Petroleum interests go green, for common good
The petroleum industry gets a lot of bad press these days – only some of which has any basis in objective facts. Much of the criticism seems more political than practical. After all, the energy sector has thus far avoided takeover by the federal government, unlike healthcare and banking most recently. Free market industry is anathema, strangely, to a significant portion of the population, even if all U.S. prosperity is based on that principle.
Whatever the reason, the sector rarely sees positive coverage – even when warranted.
For example, unless you read a brief in last week’s Minot Daily News, you might not be familiar with the Planting for the Future program. The North Dakota Petroleum Council kicked off its Planting for the Future pilot program on Thursday, planting 3,000 trees for habitat in Kidder County. The program is a partnership with the Outdoor Heritage Fund, ONEOK, Whiting Petroleum and private landowners to plant 58,000 trees and shrubs this year that will help with conservation, soil preservation and habitat for deer, pheasants and other wildlife.
Twenty-two additional projects are expected to be completed within the next few weeks in a number of counties around the state. The program will provide the trees, shrubs, and planting and monitoring services, while landowners will offer planting assistance and other in-kind contributions to complete the planting. The program is open to accepting volunteers who wish to help with this environmental project and donations are being accepted for projects in 2019 and beyond.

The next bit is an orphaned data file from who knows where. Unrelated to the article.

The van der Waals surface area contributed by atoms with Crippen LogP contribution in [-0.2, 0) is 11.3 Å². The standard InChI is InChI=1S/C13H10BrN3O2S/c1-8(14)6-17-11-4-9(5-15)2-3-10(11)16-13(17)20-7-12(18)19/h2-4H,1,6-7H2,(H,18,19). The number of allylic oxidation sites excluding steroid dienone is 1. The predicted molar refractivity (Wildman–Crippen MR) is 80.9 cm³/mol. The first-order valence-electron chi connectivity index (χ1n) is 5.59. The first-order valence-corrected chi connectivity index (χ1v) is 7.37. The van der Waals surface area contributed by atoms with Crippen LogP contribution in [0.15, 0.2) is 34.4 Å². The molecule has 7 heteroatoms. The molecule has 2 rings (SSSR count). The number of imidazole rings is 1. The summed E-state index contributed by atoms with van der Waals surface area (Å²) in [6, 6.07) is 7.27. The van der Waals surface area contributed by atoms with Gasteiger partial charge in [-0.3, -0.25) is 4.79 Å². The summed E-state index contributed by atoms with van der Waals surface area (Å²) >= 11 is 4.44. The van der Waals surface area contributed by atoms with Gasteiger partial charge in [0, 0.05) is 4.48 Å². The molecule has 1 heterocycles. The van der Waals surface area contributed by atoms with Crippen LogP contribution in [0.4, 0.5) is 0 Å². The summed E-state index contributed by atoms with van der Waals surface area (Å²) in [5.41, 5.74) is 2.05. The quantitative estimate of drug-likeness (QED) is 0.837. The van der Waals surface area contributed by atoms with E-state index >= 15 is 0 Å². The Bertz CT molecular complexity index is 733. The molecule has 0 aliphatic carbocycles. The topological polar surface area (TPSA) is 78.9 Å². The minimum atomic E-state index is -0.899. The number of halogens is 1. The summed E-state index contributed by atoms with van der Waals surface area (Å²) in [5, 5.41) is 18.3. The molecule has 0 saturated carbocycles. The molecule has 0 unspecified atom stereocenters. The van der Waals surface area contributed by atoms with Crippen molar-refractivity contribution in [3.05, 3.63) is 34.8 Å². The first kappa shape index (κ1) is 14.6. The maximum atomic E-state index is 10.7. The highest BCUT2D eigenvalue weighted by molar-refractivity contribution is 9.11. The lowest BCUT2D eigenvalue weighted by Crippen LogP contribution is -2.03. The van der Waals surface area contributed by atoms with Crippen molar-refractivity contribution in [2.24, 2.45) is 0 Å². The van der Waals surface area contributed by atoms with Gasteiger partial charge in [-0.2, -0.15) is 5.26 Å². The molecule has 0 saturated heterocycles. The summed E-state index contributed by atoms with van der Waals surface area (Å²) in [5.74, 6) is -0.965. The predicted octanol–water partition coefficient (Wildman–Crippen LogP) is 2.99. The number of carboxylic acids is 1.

Greening North Dakota is an admirable and beneficial objective. According to the North Dakota State Forest Service’s Biennial Forest Health Report, less than 2 percent of North Dakota’s land is forested and of that, about 68 percent of North Dakota’s forest land is privately owned, emphasizing the importance of private landowners in the management of North Dakota’s forest resources.
Planting for the Future strives to advance a vital public interest without state funding. Given tight budgets at all levels of government, it is a boon for residents for which they are not directly paying. The same is true of every public sector contribution to community projects and charity. Americans are the most charitable people in the world. But it isn’t just charitable individuals – it is also American industry.
Even if you have to search and search to find the news.